Site C options few
his week, the B.C. Utility Commission will be releasing its report on Site C.
They essentially have three options – keep going, suspend the construction, or cancel the project. Their work is to estimate the costs of doing each both in terms of present dollars and future dollars. That is, they are to look at the cost to complete the project as it presently stands with the present construction plans and weigh that against the cost of cancelling the project or suspending construction for a period of time. Each option is expensive.
We already know the project will be over-budget. Some key steps have been delayed and B.C. Hydro has given its cost estimates for these delays. Essentially, the contingency in the budget has already been allocated but we know there will be more down the road.
On the other hand, cancelling the project is not free. If the project is cancelled, contracts will need to be paid out and workers will need to be let go. Then a whole new project will need to start to remediate the site which will be expensive – likely more so than the costs so far.
Even suspending the project for an unlimited period of time has costs. Equipment would need to be idled, sites will start to degrade, opportunities will be lost and restarting would require replacing existing workers and contractors.
None of the options are going to be cheap.
But the BCUC must also weigh the cost of future energy projects which will be required to replace the capacity Site C will generate. We are going to need the energy to grow the economy. The question is where are we going to get it from?
The latter is the tricky part of the equation. Just how much energy are we going to need? And when? And in what form? Predicting the future is fraught with difficulties as so much is educated guesswork.
I say “educated guesswork” because there are some things which can reasonably be modeled or controlled. For example, the population of the province will increase over the next 50 years. By how much is a question of immigration policy, economic growth, increases in the world population, etcetera. Generally, these sort of variables can be reasonably estimated. For example, over the past 10 years, our population has grown by 46,800 people per year, give or take. Assuming this growth rate going forward, and given our current population is 4,817,150, it is reasonable to assume the prov- ince will grow to about 7.1 million people in size in the next 50 years.
Of course, if we take the 10 years the NDP was in power from 1990 to 2000, the average increase in population was 71,900 and at that rate, our population will increase to 8.4 million in the same time span. Taking these as the extremes, over the next few decades we will see the population of the province continue to grow and energy demands increase. By 2070, our population will be between seven and eight million people. But how much energy will we need then? Over the last 100 years, the per capita energy demands have doubled to around 244,000 kwh per capita (that is all energy and not just electrical). If we continue with our growth rate, we will have surpassed 300,000 kwh per capita by 2070.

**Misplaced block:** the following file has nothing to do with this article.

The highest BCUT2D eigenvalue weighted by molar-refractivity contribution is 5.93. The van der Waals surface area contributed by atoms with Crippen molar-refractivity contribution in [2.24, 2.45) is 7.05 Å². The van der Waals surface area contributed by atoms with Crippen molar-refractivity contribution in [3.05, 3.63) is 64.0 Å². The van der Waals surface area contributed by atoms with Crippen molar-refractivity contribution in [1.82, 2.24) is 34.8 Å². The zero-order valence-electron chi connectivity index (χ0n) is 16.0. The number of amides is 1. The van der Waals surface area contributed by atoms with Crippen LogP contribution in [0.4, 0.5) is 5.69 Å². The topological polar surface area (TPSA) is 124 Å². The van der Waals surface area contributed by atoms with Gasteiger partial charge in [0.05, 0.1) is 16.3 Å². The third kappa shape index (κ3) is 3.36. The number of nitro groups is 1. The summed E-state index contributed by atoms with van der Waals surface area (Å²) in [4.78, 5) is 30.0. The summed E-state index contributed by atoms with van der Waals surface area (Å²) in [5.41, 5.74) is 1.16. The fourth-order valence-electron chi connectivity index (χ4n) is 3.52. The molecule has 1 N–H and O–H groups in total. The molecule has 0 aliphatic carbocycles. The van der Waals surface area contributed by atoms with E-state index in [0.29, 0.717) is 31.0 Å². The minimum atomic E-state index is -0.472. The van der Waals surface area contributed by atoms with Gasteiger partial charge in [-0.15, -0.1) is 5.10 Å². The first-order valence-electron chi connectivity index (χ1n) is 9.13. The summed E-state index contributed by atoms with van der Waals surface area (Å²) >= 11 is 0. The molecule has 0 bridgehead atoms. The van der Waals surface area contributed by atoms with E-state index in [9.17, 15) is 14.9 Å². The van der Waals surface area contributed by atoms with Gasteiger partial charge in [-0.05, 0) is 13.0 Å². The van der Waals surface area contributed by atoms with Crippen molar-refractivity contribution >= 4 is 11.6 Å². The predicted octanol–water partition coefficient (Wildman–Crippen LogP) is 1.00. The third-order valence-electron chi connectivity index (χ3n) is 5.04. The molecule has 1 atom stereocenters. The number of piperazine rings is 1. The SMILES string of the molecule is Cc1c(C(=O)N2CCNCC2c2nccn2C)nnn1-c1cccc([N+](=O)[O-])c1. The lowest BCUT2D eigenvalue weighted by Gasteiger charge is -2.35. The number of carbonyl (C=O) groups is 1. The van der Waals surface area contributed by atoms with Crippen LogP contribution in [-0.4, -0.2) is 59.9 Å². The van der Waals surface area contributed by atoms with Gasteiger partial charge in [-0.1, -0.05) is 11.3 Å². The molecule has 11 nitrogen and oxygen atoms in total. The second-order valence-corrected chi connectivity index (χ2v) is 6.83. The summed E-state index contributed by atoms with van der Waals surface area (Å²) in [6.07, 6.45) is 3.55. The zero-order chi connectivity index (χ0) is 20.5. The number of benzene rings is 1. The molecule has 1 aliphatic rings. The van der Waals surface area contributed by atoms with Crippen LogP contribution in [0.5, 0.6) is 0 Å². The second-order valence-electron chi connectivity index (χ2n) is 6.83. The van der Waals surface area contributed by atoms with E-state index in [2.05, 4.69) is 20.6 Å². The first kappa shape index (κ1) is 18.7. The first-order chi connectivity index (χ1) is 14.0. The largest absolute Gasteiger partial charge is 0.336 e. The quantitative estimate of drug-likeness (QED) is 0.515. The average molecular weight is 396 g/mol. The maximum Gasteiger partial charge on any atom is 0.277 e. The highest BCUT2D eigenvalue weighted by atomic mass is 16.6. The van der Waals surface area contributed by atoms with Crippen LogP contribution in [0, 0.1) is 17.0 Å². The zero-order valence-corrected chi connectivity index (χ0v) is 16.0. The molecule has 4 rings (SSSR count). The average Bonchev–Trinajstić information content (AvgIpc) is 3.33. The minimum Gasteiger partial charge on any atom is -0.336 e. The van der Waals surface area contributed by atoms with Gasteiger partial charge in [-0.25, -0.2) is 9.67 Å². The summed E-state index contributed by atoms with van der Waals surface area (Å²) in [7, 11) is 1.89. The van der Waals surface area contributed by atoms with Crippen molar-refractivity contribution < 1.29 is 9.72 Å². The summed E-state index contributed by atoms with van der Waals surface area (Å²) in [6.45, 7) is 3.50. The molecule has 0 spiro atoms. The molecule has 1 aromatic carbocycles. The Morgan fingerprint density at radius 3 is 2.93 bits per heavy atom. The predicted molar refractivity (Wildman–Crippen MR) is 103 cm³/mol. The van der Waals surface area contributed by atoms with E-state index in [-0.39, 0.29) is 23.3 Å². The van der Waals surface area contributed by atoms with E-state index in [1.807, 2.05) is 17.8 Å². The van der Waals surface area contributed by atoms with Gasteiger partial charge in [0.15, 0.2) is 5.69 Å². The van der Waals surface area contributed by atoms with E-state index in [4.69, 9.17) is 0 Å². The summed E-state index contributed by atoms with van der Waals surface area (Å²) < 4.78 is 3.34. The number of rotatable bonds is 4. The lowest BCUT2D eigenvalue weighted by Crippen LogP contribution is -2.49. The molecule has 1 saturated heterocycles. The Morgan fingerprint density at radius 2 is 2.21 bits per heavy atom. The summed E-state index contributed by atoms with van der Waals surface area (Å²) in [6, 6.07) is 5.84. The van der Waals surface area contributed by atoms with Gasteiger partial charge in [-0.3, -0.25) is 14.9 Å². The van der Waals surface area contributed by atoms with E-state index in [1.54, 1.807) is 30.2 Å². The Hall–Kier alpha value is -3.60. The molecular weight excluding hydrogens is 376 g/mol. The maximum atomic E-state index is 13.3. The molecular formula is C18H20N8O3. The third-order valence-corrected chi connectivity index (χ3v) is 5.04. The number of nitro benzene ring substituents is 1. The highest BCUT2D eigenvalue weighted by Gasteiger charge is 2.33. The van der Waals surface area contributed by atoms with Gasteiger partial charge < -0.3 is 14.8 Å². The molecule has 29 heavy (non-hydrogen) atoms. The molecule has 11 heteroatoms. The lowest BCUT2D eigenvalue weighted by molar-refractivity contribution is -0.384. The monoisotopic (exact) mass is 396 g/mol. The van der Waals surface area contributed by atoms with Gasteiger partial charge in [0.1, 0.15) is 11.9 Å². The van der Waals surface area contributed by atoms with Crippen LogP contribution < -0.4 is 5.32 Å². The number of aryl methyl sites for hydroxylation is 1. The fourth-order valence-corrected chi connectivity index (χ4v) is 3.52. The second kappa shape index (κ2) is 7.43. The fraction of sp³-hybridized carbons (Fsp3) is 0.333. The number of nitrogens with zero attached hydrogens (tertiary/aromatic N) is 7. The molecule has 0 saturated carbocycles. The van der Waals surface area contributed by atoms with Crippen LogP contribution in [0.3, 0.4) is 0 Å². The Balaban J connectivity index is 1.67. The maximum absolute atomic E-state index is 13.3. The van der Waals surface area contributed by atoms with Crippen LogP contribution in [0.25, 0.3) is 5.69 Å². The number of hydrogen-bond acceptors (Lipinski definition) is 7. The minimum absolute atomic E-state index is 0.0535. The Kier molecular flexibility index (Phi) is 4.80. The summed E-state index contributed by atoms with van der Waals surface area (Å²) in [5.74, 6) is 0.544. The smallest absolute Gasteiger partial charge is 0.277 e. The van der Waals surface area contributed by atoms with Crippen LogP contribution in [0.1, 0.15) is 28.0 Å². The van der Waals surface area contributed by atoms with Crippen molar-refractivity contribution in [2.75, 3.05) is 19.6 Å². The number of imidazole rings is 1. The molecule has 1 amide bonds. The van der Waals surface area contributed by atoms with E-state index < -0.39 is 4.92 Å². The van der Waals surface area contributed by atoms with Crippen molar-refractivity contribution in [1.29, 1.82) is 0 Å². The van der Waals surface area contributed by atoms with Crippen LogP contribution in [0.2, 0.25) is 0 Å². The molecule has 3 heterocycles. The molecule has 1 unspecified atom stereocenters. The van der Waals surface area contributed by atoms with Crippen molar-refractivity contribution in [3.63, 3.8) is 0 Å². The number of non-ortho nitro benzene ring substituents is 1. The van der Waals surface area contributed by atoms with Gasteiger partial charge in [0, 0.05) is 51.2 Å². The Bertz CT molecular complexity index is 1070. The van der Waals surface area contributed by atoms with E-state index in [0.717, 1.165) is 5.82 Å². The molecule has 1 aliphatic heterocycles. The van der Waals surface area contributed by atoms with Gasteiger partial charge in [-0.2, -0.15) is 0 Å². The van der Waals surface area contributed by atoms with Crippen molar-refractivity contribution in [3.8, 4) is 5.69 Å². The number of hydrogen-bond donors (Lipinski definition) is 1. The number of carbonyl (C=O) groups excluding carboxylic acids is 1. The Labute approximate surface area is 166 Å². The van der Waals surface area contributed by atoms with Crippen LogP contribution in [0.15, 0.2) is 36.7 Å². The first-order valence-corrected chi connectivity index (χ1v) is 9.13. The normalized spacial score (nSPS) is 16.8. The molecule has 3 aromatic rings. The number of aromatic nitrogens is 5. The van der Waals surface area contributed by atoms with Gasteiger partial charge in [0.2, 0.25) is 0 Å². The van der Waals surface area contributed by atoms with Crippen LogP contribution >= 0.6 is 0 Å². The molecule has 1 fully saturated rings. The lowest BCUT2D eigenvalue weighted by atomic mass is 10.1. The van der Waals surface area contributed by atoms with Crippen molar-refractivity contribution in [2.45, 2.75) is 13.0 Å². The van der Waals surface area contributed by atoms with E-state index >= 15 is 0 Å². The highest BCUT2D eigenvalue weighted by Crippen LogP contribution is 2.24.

How much of this will be electrical versus fossil fuels? Right now, B.C. Hydro is a minor component of our energy mix – about 18 per cent. If we are going to electrify our economy – from cars to homes to businesses – we are going to have to increase the share of energy generated by B.C. Hydro. Demand will increase.
How do we meet the demand? Arguably, through renewable sources. As advocates for wind and solar power point out, the cost of producing a kwh is decreasing and almost in reach of hydroelectric projects. In theory, we can go a whole new route and not have a grid at all. We could have individual houses and businesses responsible for their own onsite electrical production. But at what cost?
I don’t just mean the price of photovoltaics or building a turbine. We need to consider the cost of mining for rare earths, the water used in manufacturing, and environmental impact of remediating sites. Building anything of the size needed to meet the future power requirements of this province is going to have a significant environmental impact.
How do we estimate the impacts of any energy project when too many of the variables are unknown? It will take a lot of “educated guesswork” by the BCUC. It will need to work on existing data and the best knowledge we have.
In the end, none of this may matter. The decision to continue, suspend, or stop will ultimately be a political equation.